Removal of part of the moisture by pre-cooling the air with refrigeration before passing it through the desiccant wheel will lower the required regeneration temperature at the expense of the additional refrigeration energy consumption.
There are many desiccant system designs where the energy consumption and regeneration air temperature are dependent on the number of desiccant wheels, whether they are configured in series or are parallel and whether they use refrigeration to precool the air.
In many cases, particularly if the store is located within a mixed or multi use development, the regeneration airstream needs to be ducted to and from the dehumidifier which may be prohibitive for the purposes of building design or capital cost, whether in a new or refurbished application.
The alternative to desiccant dehumidification to achieve this low store RH is to cool the air to a dew point temperature below 5°C to cause moisture to condense from the air. Historically, this has not been a viable option as ice forms on the evaporator cooling coil requiring a defrost cycle which interrupts the dehumidification process and adds to the energy consumed.
A Different Approach
Air Change Australia recognised the limitations of desiccant dehumidification in many applications and developed a low dew point dehumidifier [patent pending] that delivers air below 5°C dew point and consumes similar or less electrical power than a typical desiccant system by using heat exchange to achieve part of the cooling load.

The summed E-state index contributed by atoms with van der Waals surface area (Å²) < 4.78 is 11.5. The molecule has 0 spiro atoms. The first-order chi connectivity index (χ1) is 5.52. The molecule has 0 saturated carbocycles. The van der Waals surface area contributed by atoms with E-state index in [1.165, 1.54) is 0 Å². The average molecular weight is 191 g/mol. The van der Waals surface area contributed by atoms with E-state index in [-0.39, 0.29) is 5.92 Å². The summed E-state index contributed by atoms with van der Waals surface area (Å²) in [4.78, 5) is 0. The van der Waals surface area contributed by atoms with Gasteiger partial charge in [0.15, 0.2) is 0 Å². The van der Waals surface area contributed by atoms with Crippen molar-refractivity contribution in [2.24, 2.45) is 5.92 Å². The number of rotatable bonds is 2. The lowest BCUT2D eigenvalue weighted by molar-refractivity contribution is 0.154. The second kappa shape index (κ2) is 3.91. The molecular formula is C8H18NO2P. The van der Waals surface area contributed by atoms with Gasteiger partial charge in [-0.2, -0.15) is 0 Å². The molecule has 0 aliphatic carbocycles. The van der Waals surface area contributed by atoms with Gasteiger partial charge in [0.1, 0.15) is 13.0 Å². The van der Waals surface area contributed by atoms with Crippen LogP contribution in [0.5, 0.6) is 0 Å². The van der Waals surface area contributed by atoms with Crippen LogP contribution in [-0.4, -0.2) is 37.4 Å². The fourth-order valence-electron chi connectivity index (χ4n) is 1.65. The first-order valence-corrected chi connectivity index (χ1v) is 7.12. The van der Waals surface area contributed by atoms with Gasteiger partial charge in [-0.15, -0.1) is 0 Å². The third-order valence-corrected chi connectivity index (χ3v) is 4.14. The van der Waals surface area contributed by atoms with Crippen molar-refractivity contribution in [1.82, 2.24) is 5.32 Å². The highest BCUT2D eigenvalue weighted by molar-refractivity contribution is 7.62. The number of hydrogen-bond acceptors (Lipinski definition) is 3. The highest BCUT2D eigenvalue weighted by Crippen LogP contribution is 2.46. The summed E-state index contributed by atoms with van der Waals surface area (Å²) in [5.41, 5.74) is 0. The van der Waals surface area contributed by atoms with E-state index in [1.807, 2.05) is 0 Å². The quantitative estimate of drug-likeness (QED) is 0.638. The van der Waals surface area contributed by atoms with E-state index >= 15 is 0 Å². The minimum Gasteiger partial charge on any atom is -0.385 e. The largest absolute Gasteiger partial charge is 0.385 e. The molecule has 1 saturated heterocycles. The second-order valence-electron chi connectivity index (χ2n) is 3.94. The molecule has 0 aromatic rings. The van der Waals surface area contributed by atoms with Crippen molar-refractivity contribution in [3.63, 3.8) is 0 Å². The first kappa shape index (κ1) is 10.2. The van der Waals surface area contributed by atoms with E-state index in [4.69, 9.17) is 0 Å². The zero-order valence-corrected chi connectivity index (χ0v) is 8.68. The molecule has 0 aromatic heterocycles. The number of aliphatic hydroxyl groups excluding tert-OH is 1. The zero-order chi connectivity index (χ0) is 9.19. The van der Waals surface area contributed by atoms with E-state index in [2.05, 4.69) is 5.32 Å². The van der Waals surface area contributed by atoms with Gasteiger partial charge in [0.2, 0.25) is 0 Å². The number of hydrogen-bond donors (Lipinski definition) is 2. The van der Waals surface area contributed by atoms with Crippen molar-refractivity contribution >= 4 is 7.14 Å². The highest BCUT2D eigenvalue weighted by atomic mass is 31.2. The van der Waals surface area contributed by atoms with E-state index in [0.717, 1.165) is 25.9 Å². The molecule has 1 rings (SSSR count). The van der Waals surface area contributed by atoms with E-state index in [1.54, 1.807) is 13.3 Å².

It can be used as either a standalone unit discharging waste condenser heat to the outside air via air cooled condensers or configured with the building chilled water system to expel waste condenser heat through the chilled water circuit when external condensers are either not practical or prohibited.
The Air Change Dehumidifier can precisely deliver air at the specified temperature and humidity down to as low as a 3°C dew point temperature.
From Figure 3 above, an air to air heat exchanger is used to pre-cool incoming air (HX path 1) whilst simultaneously re-heating supply air (HX path 2).
Consider the energy consumption to deliver a low dew point air condition in two different applications,
1. As an addition to an existing HVAC system and
2. As a dedicated outdoor air system supplying outside air directly to the space.
In the first case, the existing HVAC system has typically lowered the air temperature to 13°C meaning that it needs to only be reduced by a further 9°C to reach the 4°C dew point.
Part of this cooling load is achieved by passing the warmer supply air (HX path 1) against the cold 4°C air (HX path 2) to precool it before reaching the refrigeration evaporator coil as shown in Table 5.
Approximately 40% of the required cooling occurs in the heat exchanger leaving a load of only 12.3kj/kg to be performed by the dehumidifier refrigeration system.